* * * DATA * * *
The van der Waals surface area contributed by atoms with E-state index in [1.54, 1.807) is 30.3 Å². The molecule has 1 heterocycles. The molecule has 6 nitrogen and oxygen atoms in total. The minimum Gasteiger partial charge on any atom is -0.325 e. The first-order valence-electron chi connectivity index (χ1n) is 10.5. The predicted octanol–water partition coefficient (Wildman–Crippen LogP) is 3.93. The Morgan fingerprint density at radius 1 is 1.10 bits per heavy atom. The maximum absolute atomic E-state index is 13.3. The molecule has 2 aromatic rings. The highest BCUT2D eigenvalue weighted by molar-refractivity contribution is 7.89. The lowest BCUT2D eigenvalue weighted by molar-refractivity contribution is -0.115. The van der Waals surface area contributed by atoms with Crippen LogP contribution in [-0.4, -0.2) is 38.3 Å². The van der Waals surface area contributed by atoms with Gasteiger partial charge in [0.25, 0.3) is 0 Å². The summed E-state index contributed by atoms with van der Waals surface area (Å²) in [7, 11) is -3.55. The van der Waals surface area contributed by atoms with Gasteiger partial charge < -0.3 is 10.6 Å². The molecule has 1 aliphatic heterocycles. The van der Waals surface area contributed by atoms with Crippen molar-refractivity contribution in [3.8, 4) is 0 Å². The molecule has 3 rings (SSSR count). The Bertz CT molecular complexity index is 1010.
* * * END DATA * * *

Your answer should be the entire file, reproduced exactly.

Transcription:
The van der Waals surface area contributed by atoms with E-state index in [1.54, 1.807) is 30.3 Å². The molecule has 1 heterocycles. The molecule has 6 nitrogen and oxygen atoms in total. The minimum Gasteiger partial charge on any atom is -0.325 e. The first-order valence-electron chi connectivity index (χ1n) is 10.5. The predicted octanol–water partition coefficient (Wildman–Crippen LogP) is 3.93. The Morgan fingerprint density at radius 1 is 1.10 bits per heavy atom. The maximum absolute atomic E-state index is 13.3. The molecule has 2 aromatic rings. The highest BCUT2D eigenvalue weighted by molar-refractivity contribution is 7.89. The lowest BCUT2D eigenvalue weighted by molar-refractivity contribution is -0.115. The van der Waals surface area contributed by atoms with Crippen LogP contribution in [-0.4, -0.2) is 38.3 Å². The van der Waals surface area contributed by atoms with Gasteiger partial charge in [0.25, 0.3) is 0 Å². The summed E-state index contributed by atoms with van der Waals surface area (Å²) in [7, 11) is -3.55. The van der Waals surface area contributed by atoms with Gasteiger partial charge < -0.3 is 10.6 Å². The molecule has 1 aliphatic heterocycles. The van der Waals surface area contributed by atoms with Crippen molar-refractivity contribution in [3.8, 4) is 0 Å². The molecule has 3 rings (SSSR count). The Bertz CT molecular complexity index is 1010.